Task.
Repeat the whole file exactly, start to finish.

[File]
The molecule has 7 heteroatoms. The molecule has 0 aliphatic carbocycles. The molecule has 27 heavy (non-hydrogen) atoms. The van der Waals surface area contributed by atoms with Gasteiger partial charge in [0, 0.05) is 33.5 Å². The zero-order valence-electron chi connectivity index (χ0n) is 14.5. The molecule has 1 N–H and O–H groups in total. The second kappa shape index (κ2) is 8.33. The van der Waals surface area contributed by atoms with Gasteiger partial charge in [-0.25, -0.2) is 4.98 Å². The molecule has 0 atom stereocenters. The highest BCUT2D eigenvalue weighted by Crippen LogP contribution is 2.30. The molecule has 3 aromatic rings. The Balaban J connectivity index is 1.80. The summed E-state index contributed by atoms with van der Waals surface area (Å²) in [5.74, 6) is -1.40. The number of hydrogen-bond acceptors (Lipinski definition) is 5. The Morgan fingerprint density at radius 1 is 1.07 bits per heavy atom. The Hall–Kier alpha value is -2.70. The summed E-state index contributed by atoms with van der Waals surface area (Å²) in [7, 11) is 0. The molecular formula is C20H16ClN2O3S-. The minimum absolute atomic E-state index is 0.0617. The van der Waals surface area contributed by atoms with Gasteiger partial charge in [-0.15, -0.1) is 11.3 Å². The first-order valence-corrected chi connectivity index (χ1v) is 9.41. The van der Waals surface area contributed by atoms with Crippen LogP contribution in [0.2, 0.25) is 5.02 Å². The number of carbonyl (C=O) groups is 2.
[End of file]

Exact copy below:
The molecule has 7 heteroatoms. The molecule has 0 aliphatic carbocycles. The molecule has 27 heavy (non-hydrogen) atoms. The van der Waals surface area contributed by atoms with Gasteiger partial charge in [0, 0.05) is 33.5 Å². The zero-order valence-electron chi connectivity index (χ0n) is 14.5. The molecule has 1 N–H and O–H groups in total. The second kappa shape index (κ2) is 8.33. The van der Waals surface area contributed by atoms with Gasteiger partial charge in [-0.25, -0.2) is 4.98 Å². The molecule has 0 atom stereocenters. The highest BCUT2D eigenvalue weighted by Crippen LogP contribution is 2.30. The molecule has 3 aromatic rings. The Balaban J connectivity index is 1.80. The summed E-state index contributed by atoms with van der Waals surface area (Å²) in [5.74, 6) is -1.40. The number of hydrogen-bond acceptors (Lipinski definition) is 5. The Morgan fingerprint density at radius 1 is 1.07 bits per heavy atom. The Hall–Kier alpha value is -2.70. The summed E-state index contributed by atoms with van der Waals surface area (Å²) in [7, 11) is 0. The molecular formula is C20H16ClN2O3S-. The minimum absolute atomic E-state index is 0.0617. The van der Waals surface area contributed by atoms with Gasteiger partial charge in [-0.15, -0.1) is 11.3 Å². The first-order valence-corrected chi connectivity index (χ1v) is 9.41. The van der Waals surface area contributed by atoms with Crippen LogP contribution in [0.2, 0.25) is 5.02 Å². The number of carbonyl (C=O) groups is 2.